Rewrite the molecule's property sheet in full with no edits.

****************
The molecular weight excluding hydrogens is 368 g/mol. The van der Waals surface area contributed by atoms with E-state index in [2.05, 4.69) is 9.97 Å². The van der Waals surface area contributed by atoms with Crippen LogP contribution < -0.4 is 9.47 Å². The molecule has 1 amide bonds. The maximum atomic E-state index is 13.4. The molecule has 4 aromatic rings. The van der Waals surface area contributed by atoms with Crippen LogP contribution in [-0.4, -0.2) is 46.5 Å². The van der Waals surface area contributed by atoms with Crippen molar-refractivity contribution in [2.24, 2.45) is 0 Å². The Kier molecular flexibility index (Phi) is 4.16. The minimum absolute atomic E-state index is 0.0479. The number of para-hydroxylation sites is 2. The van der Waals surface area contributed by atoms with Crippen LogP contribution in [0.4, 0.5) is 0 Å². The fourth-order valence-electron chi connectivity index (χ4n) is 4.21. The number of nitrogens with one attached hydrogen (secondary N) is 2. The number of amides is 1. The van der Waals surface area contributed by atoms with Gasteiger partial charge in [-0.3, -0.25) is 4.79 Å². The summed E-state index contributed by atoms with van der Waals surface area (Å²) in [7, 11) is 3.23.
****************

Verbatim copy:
The molecular weight excluding hydrogens is 368 g/mol. The van der Waals surface area contributed by atoms with E-state index in [2.05, 4.69) is 9.97 Å². The van der Waals surface area contributed by atoms with Crippen LogP contribution < -0.4 is 9.47 Å². The molecule has 1 amide bonds. The maximum atomic E-state index is 13.4. The molecule has 4 aromatic rings. The van der Waals surface area contributed by atoms with Crippen LogP contribution in [-0.4, -0.2) is 46.5 Å². The van der Waals surface area contributed by atoms with Crippen molar-refractivity contribution in [2.24, 2.45) is 0 Å². The Kier molecular flexibility index (Phi) is 4.16. The minimum absolute atomic E-state index is 0.0479. The number of para-hydroxylation sites is 2. The van der Waals surface area contributed by atoms with Crippen LogP contribution in [0.4, 0.5) is 0 Å². The fourth-order valence-electron chi connectivity index (χ4n) is 4.21. The number of nitrogens with one attached hydrogen (secondary N) is 2. The number of amides is 1. The van der Waals surface area contributed by atoms with Gasteiger partial charge in [-0.3, -0.25) is 4.79 Å². The summed E-state index contributed by atoms with van der Waals surface area (Å²) in [7, 11) is 3.23.